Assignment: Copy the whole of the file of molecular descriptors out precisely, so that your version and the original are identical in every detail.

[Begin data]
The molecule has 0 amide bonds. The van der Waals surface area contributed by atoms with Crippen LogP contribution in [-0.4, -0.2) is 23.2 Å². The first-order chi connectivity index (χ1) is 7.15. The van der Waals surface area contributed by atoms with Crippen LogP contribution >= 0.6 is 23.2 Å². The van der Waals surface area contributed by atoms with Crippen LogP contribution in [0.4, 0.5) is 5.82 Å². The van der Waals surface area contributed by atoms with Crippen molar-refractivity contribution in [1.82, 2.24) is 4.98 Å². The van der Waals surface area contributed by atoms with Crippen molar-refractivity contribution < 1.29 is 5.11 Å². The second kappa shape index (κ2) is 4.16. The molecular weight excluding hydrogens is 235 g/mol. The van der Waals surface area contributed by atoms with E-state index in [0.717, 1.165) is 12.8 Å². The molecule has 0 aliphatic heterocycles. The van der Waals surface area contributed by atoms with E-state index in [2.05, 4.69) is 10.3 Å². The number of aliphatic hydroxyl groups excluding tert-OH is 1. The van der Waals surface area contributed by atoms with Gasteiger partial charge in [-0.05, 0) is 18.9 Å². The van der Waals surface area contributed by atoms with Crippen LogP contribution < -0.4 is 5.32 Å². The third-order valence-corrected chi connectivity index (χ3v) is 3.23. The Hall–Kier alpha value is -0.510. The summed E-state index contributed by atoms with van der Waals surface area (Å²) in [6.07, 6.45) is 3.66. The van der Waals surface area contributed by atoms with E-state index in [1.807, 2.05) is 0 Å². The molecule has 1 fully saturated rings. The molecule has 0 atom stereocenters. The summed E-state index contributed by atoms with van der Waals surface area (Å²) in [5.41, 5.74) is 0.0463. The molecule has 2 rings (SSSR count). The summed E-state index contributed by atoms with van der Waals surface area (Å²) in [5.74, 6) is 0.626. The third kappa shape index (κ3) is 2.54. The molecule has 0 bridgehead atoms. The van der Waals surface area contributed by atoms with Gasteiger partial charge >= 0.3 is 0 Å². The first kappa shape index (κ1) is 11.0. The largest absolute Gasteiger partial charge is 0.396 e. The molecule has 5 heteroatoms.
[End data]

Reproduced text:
The molecule has 0 amide bonds. The van der Waals surface area contributed by atoms with Crippen LogP contribution in [-0.4, -0.2) is 23.2 Å². The first-order chi connectivity index (χ1) is 7.15. The van der Waals surface area contributed by atoms with Crippen LogP contribution >= 0.6 is 23.2 Å². The van der Waals surface area contributed by atoms with Crippen LogP contribution in [0.4, 0.5) is 5.82 Å². The van der Waals surface area contributed by atoms with Crippen molar-refractivity contribution in [1.82, 2.24) is 4.98 Å². The van der Waals surface area contributed by atoms with Crippen molar-refractivity contribution < 1.29 is 5.11 Å². The second kappa shape index (κ2) is 4.16. The molecular weight excluding hydrogens is 235 g/mol. The van der Waals surface area contributed by atoms with E-state index in [0.717, 1.165) is 12.8 Å². The molecule has 0 aliphatic heterocycles. The van der Waals surface area contributed by atoms with E-state index in [2.05, 4.69) is 10.3 Å². The number of aliphatic hydroxyl groups excluding tert-OH is 1. The van der Waals surface area contributed by atoms with Gasteiger partial charge in [-0.05, 0) is 18.9 Å². The van der Waals surface area contributed by atoms with Crippen LogP contribution < -0.4 is 5.32 Å². The third-order valence-corrected chi connectivity index (χ3v) is 3.23. The Hall–Kier alpha value is -0.510. The summed E-state index contributed by atoms with van der Waals surface area (Å²) in [6.07, 6.45) is 3.66. The van der Waals surface area contributed by atoms with E-state index in [1.807, 2.05) is 0 Å². The molecule has 1 fully saturated rings. The molecule has 0 atom stereocenters. The summed E-state index contributed by atoms with van der Waals surface area (Å²) in [5.41, 5.74) is 0.0463. The molecule has 2 rings (SSSR count). The summed E-state index contributed by atoms with van der Waals surface area (Å²) in [5.74, 6) is 0.626. The third kappa shape index (κ3) is 2.54. The molecule has 0 bridgehead atoms. The van der Waals surface area contributed by atoms with Gasteiger partial charge >= 0.3 is 0 Å². The first kappa shape index (κ1) is 11.0. The largest absolute Gasteiger partial charge is 0.396 e. The molecule has 5 heteroatoms.